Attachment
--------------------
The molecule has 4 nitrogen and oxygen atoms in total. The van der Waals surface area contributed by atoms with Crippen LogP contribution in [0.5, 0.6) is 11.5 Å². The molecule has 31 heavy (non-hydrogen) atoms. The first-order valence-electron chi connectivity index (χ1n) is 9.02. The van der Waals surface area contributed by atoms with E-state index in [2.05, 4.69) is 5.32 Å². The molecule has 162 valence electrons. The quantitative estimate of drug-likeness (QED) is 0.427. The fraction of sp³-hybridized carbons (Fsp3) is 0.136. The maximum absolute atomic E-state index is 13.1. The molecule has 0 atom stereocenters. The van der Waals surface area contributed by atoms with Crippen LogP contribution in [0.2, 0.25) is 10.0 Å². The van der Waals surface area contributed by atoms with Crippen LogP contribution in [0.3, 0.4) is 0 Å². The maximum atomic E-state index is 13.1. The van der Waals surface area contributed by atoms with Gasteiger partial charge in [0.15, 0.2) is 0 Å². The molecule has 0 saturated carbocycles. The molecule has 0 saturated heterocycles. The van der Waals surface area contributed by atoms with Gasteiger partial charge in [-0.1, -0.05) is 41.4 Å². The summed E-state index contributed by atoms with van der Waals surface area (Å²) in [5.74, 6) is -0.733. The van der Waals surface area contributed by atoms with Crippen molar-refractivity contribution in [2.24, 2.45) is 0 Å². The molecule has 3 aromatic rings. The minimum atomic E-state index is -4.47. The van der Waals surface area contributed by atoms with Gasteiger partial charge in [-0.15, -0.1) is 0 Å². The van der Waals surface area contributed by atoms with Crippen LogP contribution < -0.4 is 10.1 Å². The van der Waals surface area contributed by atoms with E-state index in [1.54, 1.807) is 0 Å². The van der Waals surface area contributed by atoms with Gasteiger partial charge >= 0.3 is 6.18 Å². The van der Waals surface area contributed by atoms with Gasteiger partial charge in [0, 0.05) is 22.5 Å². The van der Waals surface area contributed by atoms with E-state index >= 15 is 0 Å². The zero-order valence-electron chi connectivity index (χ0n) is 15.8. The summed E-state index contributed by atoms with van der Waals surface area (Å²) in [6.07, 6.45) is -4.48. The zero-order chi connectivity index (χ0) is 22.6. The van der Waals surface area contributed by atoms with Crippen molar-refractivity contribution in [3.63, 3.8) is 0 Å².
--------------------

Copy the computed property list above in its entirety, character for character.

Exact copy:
The molecule has 4 nitrogen and oxygen atoms in total. The van der Waals surface area contributed by atoms with Crippen LogP contribution in [0.5, 0.6) is 11.5 Å². The molecule has 31 heavy (non-hydrogen) atoms. The first-order valence-electron chi connectivity index (χ1n) is 9.02. The van der Waals surface area contributed by atoms with E-state index in [2.05, 4.69) is 5.32 Å². The molecule has 162 valence electrons. The quantitative estimate of drug-likeness (QED) is 0.427. The fraction of sp³-hybridized carbons (Fsp3) is 0.136. The maximum absolute atomic E-state index is 13.1. The molecule has 0 atom stereocenters. The van der Waals surface area contributed by atoms with Crippen LogP contribution in [0.2, 0.25) is 10.0 Å². The van der Waals surface area contributed by atoms with Crippen LogP contribution in [0.3, 0.4) is 0 Å². The maximum atomic E-state index is 13.1. The van der Waals surface area contributed by atoms with Gasteiger partial charge in [0.15, 0.2) is 0 Å². The molecule has 0 saturated carbocycles. The molecule has 0 saturated heterocycles. The van der Waals surface area contributed by atoms with Gasteiger partial charge in [-0.1, -0.05) is 41.4 Å². The summed E-state index contributed by atoms with van der Waals surface area (Å²) in [5.74, 6) is -0.733. The van der Waals surface area contributed by atoms with Crippen molar-refractivity contribution in [2.24, 2.45) is 0 Å². The molecule has 3 aromatic rings. The minimum atomic E-state index is -4.47. The van der Waals surface area contributed by atoms with Gasteiger partial charge in [-0.15, -0.1) is 0 Å². The van der Waals surface area contributed by atoms with Crippen LogP contribution < -0.4 is 10.1 Å². The van der Waals surface area contributed by atoms with E-state index in [1.54, 1.807) is 0 Å². The van der Waals surface area contributed by atoms with Gasteiger partial charge >= 0.3 is 6.18 Å². The van der Waals surface area contributed by atoms with Gasteiger partial charge in [0, 0.05) is 22.5 Å². The van der Waals surface area contributed by atoms with E-state index >= 15 is 0 Å². The zero-order valence-electron chi connectivity index (χ0n) is 15.8. The summed E-state index contributed by atoms with van der Waals surface area (Å²) in [6.07, 6.45) is -4.48. The zero-order chi connectivity index (χ0) is 22.6. The van der Waals surface area contributed by atoms with Crippen molar-refractivity contribution in [3.63, 3.8) is 0 Å².